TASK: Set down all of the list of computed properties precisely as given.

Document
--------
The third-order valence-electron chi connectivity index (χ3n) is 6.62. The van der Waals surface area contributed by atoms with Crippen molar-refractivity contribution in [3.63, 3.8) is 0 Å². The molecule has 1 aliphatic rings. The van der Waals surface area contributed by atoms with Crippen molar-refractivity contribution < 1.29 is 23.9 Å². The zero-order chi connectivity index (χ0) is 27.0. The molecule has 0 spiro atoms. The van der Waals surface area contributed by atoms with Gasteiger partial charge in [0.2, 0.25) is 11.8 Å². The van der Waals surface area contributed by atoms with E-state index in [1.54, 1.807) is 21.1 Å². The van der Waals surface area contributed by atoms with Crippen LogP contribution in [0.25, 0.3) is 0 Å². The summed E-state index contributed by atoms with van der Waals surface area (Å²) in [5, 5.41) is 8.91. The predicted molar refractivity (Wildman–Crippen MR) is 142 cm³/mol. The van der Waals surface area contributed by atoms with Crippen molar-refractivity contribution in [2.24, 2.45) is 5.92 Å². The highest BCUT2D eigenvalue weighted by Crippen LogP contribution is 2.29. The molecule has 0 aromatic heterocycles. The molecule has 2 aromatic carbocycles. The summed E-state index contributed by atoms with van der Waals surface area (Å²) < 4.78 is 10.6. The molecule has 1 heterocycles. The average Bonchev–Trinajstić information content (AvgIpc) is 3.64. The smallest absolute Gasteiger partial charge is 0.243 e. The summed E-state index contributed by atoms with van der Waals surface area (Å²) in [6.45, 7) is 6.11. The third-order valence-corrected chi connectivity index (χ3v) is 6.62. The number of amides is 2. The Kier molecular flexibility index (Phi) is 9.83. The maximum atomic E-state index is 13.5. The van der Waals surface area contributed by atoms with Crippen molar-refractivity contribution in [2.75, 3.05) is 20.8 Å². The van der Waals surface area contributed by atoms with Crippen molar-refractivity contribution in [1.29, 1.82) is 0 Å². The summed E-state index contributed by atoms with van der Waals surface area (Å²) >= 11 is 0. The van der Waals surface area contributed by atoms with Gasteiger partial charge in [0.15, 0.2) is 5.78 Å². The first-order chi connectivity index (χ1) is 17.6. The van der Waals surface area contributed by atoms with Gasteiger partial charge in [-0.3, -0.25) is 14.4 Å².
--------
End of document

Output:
The third-order valence-electron chi connectivity index (χ3n) is 6.62. The van der Waals surface area contributed by atoms with Crippen molar-refractivity contribution in [3.63, 3.8) is 0 Å². The molecule has 1 aliphatic rings. The van der Waals surface area contributed by atoms with Crippen molar-refractivity contribution < 1.29 is 23.9 Å². The zero-order chi connectivity index (χ0) is 27.0. The molecule has 0 spiro atoms. The van der Waals surface area contributed by atoms with Gasteiger partial charge in [0.2, 0.25) is 11.8 Å². The van der Waals surface area contributed by atoms with E-state index in [1.54, 1.807) is 21.1 Å². The van der Waals surface area contributed by atoms with Crippen LogP contribution in [0.25, 0.3) is 0 Å². The summed E-state index contributed by atoms with van der Waals surface area (Å²) in [5, 5.41) is 8.91. The predicted molar refractivity (Wildman–Crippen MR) is 142 cm³/mol. The van der Waals surface area contributed by atoms with Crippen molar-refractivity contribution in [2.24, 2.45) is 5.92 Å². The highest BCUT2D eigenvalue weighted by Crippen LogP contribution is 2.29. The molecule has 0 aromatic heterocycles. The molecule has 2 aromatic carbocycles. The summed E-state index contributed by atoms with van der Waals surface area (Å²) < 4.78 is 10.6. The molecule has 1 heterocycles. The average Bonchev–Trinajstić information content (AvgIpc) is 3.64. The smallest absolute Gasteiger partial charge is 0.243 e. The summed E-state index contributed by atoms with van der Waals surface area (Å²) in [6.45, 7) is 6.11. The third-order valence-corrected chi connectivity index (χ3v) is 6.62. The number of amides is 2. The Kier molecular flexibility index (Phi) is 9.83. The maximum atomic E-state index is 13.5. The van der Waals surface area contributed by atoms with Crippen molar-refractivity contribution in [2.75, 3.05) is 20.8 Å². The van der Waals surface area contributed by atoms with Crippen molar-refractivity contribution in [1.29, 1.82) is 0 Å². The summed E-state index contributed by atoms with van der Waals surface area (Å²) >= 11 is 0. The van der Waals surface area contributed by atoms with Gasteiger partial charge in [0.15, 0.2) is 5.78 Å². The first-order chi connectivity index (χ1) is 17.6. The van der Waals surface area contributed by atoms with Gasteiger partial charge in [-0.3, -0.25) is 14.4 Å².